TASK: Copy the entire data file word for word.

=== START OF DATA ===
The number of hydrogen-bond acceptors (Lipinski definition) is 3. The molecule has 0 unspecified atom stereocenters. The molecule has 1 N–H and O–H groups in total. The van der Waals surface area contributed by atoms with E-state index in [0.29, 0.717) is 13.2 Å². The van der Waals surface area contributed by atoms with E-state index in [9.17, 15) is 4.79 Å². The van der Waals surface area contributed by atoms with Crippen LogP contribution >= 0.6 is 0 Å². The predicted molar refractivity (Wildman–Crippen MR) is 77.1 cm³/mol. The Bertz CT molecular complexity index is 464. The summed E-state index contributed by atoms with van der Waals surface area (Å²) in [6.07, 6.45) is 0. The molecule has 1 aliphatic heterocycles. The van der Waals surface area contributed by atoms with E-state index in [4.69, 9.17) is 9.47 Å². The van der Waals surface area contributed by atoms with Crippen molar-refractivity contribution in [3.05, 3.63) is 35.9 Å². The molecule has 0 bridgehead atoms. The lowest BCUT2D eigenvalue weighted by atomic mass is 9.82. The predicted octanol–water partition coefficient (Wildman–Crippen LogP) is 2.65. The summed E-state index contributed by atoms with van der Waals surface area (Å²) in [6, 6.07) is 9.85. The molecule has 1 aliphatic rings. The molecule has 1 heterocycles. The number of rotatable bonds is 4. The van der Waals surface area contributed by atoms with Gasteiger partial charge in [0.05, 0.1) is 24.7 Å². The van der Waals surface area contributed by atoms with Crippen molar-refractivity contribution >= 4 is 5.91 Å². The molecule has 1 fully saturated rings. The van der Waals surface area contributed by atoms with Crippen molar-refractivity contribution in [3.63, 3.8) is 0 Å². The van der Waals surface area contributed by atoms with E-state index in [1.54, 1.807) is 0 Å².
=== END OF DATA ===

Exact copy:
The number of hydrogen-bond acceptors (Lipinski definition) is 3. The molecule has 0 unspecified atom stereocenters. The molecule has 1 N–H and O–H groups in total. The van der Waals surface area contributed by atoms with E-state index in [0.29, 0.717) is 13.2 Å². The van der Waals surface area contributed by atoms with E-state index in [9.17, 15) is 4.79 Å². The van der Waals surface area contributed by atoms with Crippen LogP contribution >= 0.6 is 0 Å². The predicted molar refractivity (Wildman–Crippen MR) is 77.1 cm³/mol. The Bertz CT molecular complexity index is 464. The summed E-state index contributed by atoms with van der Waals surface area (Å²) in [6.07, 6.45) is 0. The molecule has 1 aliphatic heterocycles. The van der Waals surface area contributed by atoms with E-state index in [4.69, 9.17) is 9.47 Å². The van der Waals surface area contributed by atoms with Crippen molar-refractivity contribution in [3.05, 3.63) is 35.9 Å². The molecule has 0 bridgehead atoms. The lowest BCUT2D eigenvalue weighted by atomic mass is 9.82. The predicted octanol–water partition coefficient (Wildman–Crippen LogP) is 2.65. The summed E-state index contributed by atoms with van der Waals surface area (Å²) in [6, 6.07) is 9.85. The molecule has 1 aliphatic rings. The molecule has 1 heterocycles. The number of rotatable bonds is 4. The van der Waals surface area contributed by atoms with Gasteiger partial charge in [0.05, 0.1) is 24.7 Å². The van der Waals surface area contributed by atoms with Crippen molar-refractivity contribution >= 4 is 5.91 Å². The molecule has 1 fully saturated rings. The van der Waals surface area contributed by atoms with Crippen molar-refractivity contribution in [3.63, 3.8) is 0 Å². The van der Waals surface area contributed by atoms with E-state index in [1.54, 1.807) is 0 Å².